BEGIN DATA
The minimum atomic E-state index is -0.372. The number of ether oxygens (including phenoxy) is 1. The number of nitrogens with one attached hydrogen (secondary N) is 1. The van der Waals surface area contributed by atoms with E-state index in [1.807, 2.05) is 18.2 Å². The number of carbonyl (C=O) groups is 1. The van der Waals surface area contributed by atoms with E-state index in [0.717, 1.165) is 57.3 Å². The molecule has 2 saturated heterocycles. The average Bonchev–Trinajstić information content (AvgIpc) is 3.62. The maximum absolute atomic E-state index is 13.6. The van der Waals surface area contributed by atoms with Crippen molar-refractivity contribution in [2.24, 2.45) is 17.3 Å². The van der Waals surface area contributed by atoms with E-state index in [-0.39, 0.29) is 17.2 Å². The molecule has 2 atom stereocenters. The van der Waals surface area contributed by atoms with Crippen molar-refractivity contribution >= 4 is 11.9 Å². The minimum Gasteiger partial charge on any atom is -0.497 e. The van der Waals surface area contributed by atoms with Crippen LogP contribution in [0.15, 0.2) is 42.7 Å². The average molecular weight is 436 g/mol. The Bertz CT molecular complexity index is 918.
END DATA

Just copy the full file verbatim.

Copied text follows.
The minimum atomic E-state index is -0.372. The number of ether oxygens (including phenoxy) is 1. The number of nitrogens with one attached hydrogen (secondary N) is 1. The van der Waals surface area contributed by atoms with E-state index in [1.807, 2.05) is 18.2 Å². The number of carbonyl (C=O) groups is 1. The van der Waals surface area contributed by atoms with E-state index in [0.717, 1.165) is 57.3 Å². The molecule has 2 saturated heterocycles. The average Bonchev–Trinajstić information content (AvgIpc) is 3.62. The maximum absolute atomic E-state index is 13.6. The van der Waals surface area contributed by atoms with Crippen molar-refractivity contribution in [2.24, 2.45) is 17.3 Å². The van der Waals surface area contributed by atoms with E-state index in [-0.39, 0.29) is 17.2 Å². The molecule has 2 atom stereocenters. The van der Waals surface area contributed by atoms with Crippen molar-refractivity contribution >= 4 is 11.9 Å². The minimum Gasteiger partial charge on any atom is -0.497 e. The van der Waals surface area contributed by atoms with Crippen LogP contribution in [0.15, 0.2) is 42.7 Å². The average molecular weight is 436 g/mol. The Bertz CT molecular complexity index is 918.